One better method would be to scrape the back of the tongue lightly with a plastic spoon and then smell the results after it dries. Swabs are now available in pharmacies which test for combinations of polyamines and sulfur, but the results may not be totally reliable.

When you’re tested by a dental office or commercial breath clinic, other testing methods are available. The halimeter is a portable monitor which tests for sulfur emissions from the mouth.

This test may not always be reliable because some food and drink can cause false readings on the device. A BANA test involves the salivary glands and tests the levels of an enzyme which indicates odor-causing bacteria.

The enzyme, galactosidase, can be tested for salivary levels and is associated with halitosis. Breath clinics use these devices, but the actual gold standard of knowing if you have halitosis is by trained experts in “organoleptic measurements” who use the sniff and score method to rate the type and level of odor involved. They commonly use an intensity scale up to six points.

What You Can Do to Prevent Bad Breath

Causes of halitosis aren’t well understood by the medical community, so you may have difficulty finding effective treatment. Some strategies on your part may be used to prevent bad breath most commonly originating from the mouth.

Cleaning the surface of the tongue twice a day can help eliminate odor-inducing bacteria and can be accomplished by using several proven strategies such as cleaning the tongue’s surface using a toothbrush or tongue scraper to eliminate the debris, bacteria and mucus.

Use some antibacterial mouthwash or tongue gel to cleanse even more efficiently and thoroughly. Chewing gum helps get rid of dry mouth which is one cause of bacteria build-up and halitosis.

Chew sugarless gum to produce more saliva and when you can’t use oral hygiene methods to clean your teeth and mouth after you eat. Some gums may also contain odor-killing ingredients such as mint.

Gargling with an effective mouthwash just before bedtime can help reduce mouth odors for hours. Some mouthwashes contain ingredients that are de-activated by the ingredients in toothpaste, so it’s best not to rinse your mouth with mouthwash just after brushing.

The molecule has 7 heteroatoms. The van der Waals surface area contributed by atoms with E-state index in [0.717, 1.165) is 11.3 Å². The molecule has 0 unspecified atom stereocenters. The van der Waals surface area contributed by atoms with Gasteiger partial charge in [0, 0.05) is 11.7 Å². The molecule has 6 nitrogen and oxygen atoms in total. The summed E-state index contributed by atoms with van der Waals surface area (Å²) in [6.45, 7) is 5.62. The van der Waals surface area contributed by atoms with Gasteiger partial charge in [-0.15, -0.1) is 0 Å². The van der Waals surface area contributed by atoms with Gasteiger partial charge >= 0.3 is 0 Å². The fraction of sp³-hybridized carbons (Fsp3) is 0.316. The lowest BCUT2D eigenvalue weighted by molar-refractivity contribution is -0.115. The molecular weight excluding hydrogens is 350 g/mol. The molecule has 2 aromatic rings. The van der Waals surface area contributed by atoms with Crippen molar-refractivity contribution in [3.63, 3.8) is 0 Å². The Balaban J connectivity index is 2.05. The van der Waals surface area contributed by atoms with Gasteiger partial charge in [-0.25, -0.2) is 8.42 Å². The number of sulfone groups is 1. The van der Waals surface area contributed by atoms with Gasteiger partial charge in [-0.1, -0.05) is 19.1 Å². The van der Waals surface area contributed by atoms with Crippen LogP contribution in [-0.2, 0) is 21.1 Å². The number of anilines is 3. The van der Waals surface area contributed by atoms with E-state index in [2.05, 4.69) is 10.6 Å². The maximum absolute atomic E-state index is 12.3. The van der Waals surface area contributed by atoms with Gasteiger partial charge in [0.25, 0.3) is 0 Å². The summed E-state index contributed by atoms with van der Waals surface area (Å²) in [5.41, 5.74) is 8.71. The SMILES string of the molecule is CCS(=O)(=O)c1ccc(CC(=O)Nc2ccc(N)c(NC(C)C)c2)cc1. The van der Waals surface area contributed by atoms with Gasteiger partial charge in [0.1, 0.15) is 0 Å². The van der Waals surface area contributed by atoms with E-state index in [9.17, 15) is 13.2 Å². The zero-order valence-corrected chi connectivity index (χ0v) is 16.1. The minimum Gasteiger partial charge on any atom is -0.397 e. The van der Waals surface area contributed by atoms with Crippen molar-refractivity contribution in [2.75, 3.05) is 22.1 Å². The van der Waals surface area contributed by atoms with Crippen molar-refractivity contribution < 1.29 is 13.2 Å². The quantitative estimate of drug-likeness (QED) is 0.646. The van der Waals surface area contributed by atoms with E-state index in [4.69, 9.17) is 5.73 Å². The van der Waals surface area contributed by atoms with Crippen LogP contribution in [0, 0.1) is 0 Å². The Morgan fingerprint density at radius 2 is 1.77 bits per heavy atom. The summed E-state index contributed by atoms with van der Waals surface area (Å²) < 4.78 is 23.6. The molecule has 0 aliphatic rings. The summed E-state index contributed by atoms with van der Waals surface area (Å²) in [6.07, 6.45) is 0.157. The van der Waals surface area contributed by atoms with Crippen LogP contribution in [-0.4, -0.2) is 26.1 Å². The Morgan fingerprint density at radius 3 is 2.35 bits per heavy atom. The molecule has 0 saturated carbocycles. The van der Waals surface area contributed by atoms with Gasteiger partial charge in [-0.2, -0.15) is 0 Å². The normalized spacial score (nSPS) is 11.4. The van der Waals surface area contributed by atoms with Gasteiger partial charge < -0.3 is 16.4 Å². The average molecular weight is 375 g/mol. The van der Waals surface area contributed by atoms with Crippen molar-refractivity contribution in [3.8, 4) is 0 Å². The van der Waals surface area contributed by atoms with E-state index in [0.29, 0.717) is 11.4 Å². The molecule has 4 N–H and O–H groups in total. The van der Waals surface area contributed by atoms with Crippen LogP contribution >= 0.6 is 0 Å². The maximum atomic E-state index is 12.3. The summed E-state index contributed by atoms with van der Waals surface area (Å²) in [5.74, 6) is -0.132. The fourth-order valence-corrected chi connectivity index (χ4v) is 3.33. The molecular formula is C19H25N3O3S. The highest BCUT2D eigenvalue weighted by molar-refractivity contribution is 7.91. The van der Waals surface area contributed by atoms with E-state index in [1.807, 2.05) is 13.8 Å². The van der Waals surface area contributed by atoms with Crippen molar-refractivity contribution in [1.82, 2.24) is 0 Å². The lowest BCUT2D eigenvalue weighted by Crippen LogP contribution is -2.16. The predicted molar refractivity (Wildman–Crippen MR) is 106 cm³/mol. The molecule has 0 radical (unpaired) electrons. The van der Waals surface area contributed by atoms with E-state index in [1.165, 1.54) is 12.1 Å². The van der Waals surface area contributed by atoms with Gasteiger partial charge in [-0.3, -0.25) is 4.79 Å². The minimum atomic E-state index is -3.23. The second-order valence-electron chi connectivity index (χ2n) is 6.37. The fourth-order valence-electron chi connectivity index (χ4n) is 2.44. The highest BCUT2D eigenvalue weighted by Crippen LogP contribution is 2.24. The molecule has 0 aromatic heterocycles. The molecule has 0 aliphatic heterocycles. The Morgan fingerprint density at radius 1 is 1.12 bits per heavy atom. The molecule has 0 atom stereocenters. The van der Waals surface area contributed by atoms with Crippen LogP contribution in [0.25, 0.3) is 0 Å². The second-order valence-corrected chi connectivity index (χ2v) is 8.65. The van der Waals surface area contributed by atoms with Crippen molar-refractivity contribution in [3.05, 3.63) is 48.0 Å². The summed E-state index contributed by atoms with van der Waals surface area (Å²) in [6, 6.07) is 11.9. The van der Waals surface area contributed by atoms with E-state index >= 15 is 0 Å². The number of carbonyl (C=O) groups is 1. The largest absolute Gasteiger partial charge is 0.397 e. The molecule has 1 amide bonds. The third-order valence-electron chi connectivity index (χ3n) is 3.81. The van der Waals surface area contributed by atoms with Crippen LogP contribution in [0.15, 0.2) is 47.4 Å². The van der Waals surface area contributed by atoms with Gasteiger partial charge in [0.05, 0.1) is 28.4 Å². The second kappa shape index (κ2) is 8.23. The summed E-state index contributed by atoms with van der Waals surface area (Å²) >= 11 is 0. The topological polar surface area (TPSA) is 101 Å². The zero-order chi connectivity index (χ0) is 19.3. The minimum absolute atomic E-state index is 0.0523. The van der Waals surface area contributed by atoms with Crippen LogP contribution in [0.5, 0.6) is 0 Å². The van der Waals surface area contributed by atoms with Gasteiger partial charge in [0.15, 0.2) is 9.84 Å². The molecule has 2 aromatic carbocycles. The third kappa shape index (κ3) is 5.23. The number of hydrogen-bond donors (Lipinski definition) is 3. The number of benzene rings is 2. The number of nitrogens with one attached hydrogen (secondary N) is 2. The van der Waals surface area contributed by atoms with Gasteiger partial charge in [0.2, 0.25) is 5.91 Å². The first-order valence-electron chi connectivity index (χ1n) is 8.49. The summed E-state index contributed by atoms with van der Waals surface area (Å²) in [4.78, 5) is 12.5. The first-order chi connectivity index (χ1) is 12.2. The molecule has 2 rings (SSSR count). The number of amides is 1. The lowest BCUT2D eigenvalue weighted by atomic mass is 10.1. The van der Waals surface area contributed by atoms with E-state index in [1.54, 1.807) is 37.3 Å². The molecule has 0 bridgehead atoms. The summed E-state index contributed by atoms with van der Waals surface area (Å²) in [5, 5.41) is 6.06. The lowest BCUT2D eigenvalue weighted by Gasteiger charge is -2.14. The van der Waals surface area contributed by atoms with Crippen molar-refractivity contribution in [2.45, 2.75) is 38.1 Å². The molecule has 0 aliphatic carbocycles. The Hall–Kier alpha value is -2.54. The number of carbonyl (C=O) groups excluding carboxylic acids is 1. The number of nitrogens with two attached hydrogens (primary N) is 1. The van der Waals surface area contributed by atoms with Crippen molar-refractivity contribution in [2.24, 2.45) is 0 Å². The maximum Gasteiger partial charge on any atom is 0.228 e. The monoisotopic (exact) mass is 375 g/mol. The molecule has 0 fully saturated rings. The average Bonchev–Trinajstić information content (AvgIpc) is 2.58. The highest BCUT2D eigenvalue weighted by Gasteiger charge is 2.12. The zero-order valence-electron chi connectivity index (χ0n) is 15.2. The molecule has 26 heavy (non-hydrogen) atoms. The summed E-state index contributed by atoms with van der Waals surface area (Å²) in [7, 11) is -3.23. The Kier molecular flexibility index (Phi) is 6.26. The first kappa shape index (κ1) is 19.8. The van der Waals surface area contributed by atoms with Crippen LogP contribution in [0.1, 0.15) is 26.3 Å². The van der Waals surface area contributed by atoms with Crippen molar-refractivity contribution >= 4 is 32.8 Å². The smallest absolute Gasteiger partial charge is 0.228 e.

Consuming a healthy breakfast such as oatmeal each morning helps cleanse the back of the tongue. Try some old folk remedies such as chewing on cinnamon sticks, fresh parsley, fennel seeds and mastic gum to get rid of leftover food odors.

The probiotic treatment, Streptococcus salivarius K12, is said to prevent odorous bacterial growth in the mouth, but it hasn’t been scientifically proven. Maintaining proper and effective oral hygiene is the best way to prevent mouth-type halitosis.

Clean your tongue daily, brush and floss after meals and see your dentist periodically to prevent most causes of halitosis. If you wear dentures, make sure you clean and soak during the night in an anti-bacterial product.

If you’re into alternative medicine, you’ll find a wide range of products claiming to treat and eliminate halitosis. This includes vitamins, oral probiotics and dietary supplements and antifungal medications, which treat fungal infections.

When a halitosis problem is the result of poor dental hygiene, you’ll get immediate results when you begin to take care of your mouth properly. Regular brushing and flossing will prevent periodontal disease and abscesses of the teeth, which are major causes of halitosis.

If a medical condition is the reason for your bout with halitosis, seeking immediate care will produce good results. Such chronic conditions as sinusitis may occur frequently, but can be controlled with certain medications.

Luckily, bad breath is usually an easy fix for most people. With proper treatment and lifestyle changes you can quickly be on your way to the clean and fresh breath you desire.

Do You Have Halitosis?


April 10, 2017